Despite this, Charley was always eager to be kind to others.
Her mum said: “I had a message from another parent whose child had had to move class, saying that Charley was the first person to come over and introduce herself. That’s the kind of person Charley was, that’s what she did.”
The family have launched a campaign calling for ‘Charley’s Law’, which would make it a legal requirement for youngsters to get help sooner and have regular reviews to ensure they were getting better.
Charley first sought help from her GP in November, her mum says, but it wasn’t until a hospital visit in March that she was even put on a waiting list for an appointment with Child and Adult Mental Health Services (CAMHS).
Then, although in 2018 the government began trialling a four-week waiting time for children’s mental health services in some areas, Charley’s mum says she was warned it could take as long as three years before she was seen.
Jay said: “We’ve got four points we want to get across. First, that an initial assessment should happen within one month of the first time a child asks for help.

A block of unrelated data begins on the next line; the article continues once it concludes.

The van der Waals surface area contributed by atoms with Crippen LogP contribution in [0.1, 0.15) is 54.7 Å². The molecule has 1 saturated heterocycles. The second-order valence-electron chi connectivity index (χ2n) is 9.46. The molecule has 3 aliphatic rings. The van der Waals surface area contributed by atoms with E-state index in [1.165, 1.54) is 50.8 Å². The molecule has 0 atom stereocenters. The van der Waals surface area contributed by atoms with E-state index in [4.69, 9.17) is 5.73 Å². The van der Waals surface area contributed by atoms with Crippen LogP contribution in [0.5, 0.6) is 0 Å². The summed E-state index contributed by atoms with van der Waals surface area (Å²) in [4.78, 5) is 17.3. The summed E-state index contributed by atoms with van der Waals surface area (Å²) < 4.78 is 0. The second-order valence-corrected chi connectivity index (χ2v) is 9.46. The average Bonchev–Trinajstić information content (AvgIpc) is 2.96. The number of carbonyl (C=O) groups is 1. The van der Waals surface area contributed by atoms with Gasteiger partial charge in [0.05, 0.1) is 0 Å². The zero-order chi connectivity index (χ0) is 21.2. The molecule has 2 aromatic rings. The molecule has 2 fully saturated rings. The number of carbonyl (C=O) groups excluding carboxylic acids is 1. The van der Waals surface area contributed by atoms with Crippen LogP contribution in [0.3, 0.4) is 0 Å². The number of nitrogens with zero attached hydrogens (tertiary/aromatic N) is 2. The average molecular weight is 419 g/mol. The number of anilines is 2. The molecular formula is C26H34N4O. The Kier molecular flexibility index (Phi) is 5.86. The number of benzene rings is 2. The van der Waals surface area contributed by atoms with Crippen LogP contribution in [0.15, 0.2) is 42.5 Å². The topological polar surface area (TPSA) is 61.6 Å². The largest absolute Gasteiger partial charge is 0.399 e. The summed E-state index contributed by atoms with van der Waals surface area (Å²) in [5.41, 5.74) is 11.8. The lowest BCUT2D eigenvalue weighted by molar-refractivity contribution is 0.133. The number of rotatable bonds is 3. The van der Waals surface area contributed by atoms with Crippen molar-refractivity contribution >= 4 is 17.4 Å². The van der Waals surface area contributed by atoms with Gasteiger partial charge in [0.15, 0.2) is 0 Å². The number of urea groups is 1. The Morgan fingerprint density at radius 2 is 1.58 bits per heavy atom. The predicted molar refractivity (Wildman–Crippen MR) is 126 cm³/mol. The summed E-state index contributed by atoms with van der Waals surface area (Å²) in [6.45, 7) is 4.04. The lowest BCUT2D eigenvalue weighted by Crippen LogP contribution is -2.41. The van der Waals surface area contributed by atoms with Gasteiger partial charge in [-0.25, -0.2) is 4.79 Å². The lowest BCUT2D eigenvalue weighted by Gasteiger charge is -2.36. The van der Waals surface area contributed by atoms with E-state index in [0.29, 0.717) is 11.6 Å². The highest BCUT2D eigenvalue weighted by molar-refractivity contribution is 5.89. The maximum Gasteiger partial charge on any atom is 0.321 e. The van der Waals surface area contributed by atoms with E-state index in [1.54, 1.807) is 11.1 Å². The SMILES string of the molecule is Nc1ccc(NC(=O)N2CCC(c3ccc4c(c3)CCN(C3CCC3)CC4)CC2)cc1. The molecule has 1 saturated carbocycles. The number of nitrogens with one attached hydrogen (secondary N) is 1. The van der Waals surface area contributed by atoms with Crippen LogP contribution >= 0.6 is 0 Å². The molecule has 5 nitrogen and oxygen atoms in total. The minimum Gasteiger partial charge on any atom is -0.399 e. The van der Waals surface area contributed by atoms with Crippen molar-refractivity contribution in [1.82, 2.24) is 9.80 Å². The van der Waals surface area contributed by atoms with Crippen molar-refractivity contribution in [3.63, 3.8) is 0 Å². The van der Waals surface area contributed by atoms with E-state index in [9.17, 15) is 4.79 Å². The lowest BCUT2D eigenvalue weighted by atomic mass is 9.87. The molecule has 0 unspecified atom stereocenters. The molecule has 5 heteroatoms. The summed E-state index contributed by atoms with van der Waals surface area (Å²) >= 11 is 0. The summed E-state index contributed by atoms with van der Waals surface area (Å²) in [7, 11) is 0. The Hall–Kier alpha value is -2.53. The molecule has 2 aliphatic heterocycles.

“Second, that within a month of that, a meeting takes place with all the professionals involved, doctors, teachers, social services, that they all have to attend.
“Then, there should be regular follow ups with the child to make sure they are okay; and a meeting should be held regularly by all professionals to make sure they’re doing everything they need to.
“The help Charley asked for wasn’t there and I don’t want that to happen to anyone else.”
Since she began to speak out about Charley’s death, Jay says she’s been inundated with messages of support from parents and young people, who have shared their own heart-rending experiences of bullying, or of “begging” for mental health help for their children and facing a three-year waiting list.
She said she had chosen to focus her campaign on improving mental health support and help for youngsters suffering because of bullying, due to the number of anti-bullying campaigns which already exist.
She added: “There is an anti-bullying week in schools every year, but it doesn’t mean that bullying stops. What we need is for there to be the right support services for children if it happens.
“She’s got a brother and a sister who went through bullying in school, and when they asked for help, it wasn’t there. She watched them go through that and when she asked for help it also wasn’t there.”
Meanwhile, a fundraising page has been set up to give the “loving, kind and thoughtful” girl a fitting funeral. Any money left over from the fundraising will be donated to the Tiny Lives Trust.